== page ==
It's The Law
Condominium Sales Require Disclosure
I plan on selling my beach front condominium and understand there are mandatory disclosure requirements in connection with my sale. Can you explain?
Florida's legislature apparently believes that residential real estate buyers need lots of statutory protection. Nowhere is that belief more evident than in contracts for purchase of a residential condominium.
All developers are required by statute to provide a packet of materials to prospective purchasers that have been approved by the State. But the statutes do not stop there. Resales of residential condominiums also have mandatory disclosures.
Section 503(2) of the Condominium Act sets out the requirements for non-developer disclosure in connection with sale of a residential condominium. It provides that each prospective purchaser who has entered a contract for purchase of a condominium unit is entitled at the seller's expense to a current copy of the Declaration of Condominium, Articles of Incorporation of the association, Bylaws and Rules of the association, most recent available year-end financial statement, the document entitled "Frequently Asked Questions and Answers" ("Q&A Sheet"), and copy of a governance form.
The Condominium Act does not require automatic provision of the documents. It requires provision of the documents to a buyer upon request of a buyer. The statute provides the buyer with the right to cancel the contract for three days, excluding Saturdays, Sundays and legal holidays, after the effective date of the contract and buyer's receipt of the condominium documents. To shorten the "buyer's option", the seller should get the condominium documents into the buyer's hands as soon as possible.
Diligent Realtors often get a set of condominium documents from a title company, give them to the prospective buyer, and think their job is done. Some later find their conclusion erroneous. The packet of documents from the title company is often limited to those documents available in the public records. That means the documents have been recorded with the Clerk of Courts. Recorded condominium documents almost never include financial statements, the Q & A sheet or the governance form. It is also unusual to find the current rules of the condominium in the public records. Since the buyer's three-day right of rescission runs from date the buyer receives all of the required documents, the buyers in these cases have a continuing option to terminate until they close on the purchase.
Waiver is not an option. The statute prohibits waiving the disclosure requirements, other than by closing. That places a premium on careful review of the documents obtained from any source to be sure they are complete.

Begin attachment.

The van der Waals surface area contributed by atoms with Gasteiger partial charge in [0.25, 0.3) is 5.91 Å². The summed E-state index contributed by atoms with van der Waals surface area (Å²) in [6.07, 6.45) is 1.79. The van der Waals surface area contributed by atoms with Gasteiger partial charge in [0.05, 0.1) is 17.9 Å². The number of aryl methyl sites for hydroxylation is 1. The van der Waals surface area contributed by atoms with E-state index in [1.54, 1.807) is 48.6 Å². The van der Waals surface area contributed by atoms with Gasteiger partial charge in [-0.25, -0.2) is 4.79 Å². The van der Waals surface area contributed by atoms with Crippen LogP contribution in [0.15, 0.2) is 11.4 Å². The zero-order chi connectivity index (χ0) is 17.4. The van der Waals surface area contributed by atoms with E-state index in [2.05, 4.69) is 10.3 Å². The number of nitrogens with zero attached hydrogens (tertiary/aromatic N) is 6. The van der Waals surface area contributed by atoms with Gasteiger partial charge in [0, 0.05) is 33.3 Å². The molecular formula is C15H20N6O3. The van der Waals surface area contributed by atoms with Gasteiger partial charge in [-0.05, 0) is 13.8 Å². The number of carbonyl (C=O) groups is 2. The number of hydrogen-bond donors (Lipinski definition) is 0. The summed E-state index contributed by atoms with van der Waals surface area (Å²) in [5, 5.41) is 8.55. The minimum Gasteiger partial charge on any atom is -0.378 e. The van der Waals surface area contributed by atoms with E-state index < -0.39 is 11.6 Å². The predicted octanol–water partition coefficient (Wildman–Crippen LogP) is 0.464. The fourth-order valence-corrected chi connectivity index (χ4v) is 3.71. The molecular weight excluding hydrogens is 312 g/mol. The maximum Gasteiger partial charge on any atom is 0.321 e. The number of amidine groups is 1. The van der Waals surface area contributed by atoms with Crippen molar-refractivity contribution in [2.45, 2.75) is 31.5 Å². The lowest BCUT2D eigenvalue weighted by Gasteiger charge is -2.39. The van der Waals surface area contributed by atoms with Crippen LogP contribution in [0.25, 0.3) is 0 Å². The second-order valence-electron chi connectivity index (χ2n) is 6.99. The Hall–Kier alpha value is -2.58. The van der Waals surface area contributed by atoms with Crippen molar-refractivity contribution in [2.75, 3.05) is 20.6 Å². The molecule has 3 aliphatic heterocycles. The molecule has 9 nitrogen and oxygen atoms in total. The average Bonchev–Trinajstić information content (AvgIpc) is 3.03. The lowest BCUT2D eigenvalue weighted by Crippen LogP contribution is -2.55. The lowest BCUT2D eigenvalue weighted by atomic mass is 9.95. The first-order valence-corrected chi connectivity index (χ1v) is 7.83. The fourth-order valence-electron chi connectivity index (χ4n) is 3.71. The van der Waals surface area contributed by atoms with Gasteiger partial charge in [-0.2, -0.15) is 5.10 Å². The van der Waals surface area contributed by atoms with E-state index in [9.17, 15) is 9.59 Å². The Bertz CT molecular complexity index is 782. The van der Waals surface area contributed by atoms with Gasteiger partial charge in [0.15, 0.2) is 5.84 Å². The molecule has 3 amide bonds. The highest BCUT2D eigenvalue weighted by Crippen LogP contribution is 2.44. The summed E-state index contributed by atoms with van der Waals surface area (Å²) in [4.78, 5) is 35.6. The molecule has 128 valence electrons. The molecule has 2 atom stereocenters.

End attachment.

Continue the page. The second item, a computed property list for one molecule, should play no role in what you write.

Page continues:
In addition to careful review, sellers should get the buyer to confirm in writing that the buyer has received all of the required documents. Even if the buyer later finds that the buyer has not received all of the documents, the buyer will be bound by the written acknowledgement. This has been reaffirmed by numerous Florida court decisions.
Delivery of the documents to an agent for the buyer will not generally be effective. That means, delivery to the buyer's attorney, title company, or even the realtor working with the buyer will not suffice. That means it is also important to be sure these documents are delivered to the buyer.
The statute also mandates that contracts for non-developer sale of residential condominium units contain specific language in conspicuous type advising the buyer of the buyer's right to condominium documents and the buyer's right to cancel the contract. If the contract does not contain the required warnings, it is voidable at option of the buyer at any time.
Florida's Condominium Act contains significant disclosure requirements for residential condominium sales. For that reason, you are well advised to retain an experienced attorney to insure your contract complies with the statutes and the disclosure requirements are met.
By: William G. Morris, Esquire
William G. Morris is an attorney with offices at 247 North Collier Boulevard on Marco Island, Florida. His practice covers a broad range of subjects, including civil litigation, real estate, business and corporate law, estate planning and probate, domestic relations and contracts. He writes this column periodically with respect to legal matters that frequently affect non-lawyers. The information contained in this column is not intended as legal advice and, of necessity, is generalized. For questions about specific circumstances, the reader should consult a qualified attorney.
Questions for this column can be sent to: William G. Morris, e-mail: firstname.lastname@example.org or by fax, (239) 642-0722 or
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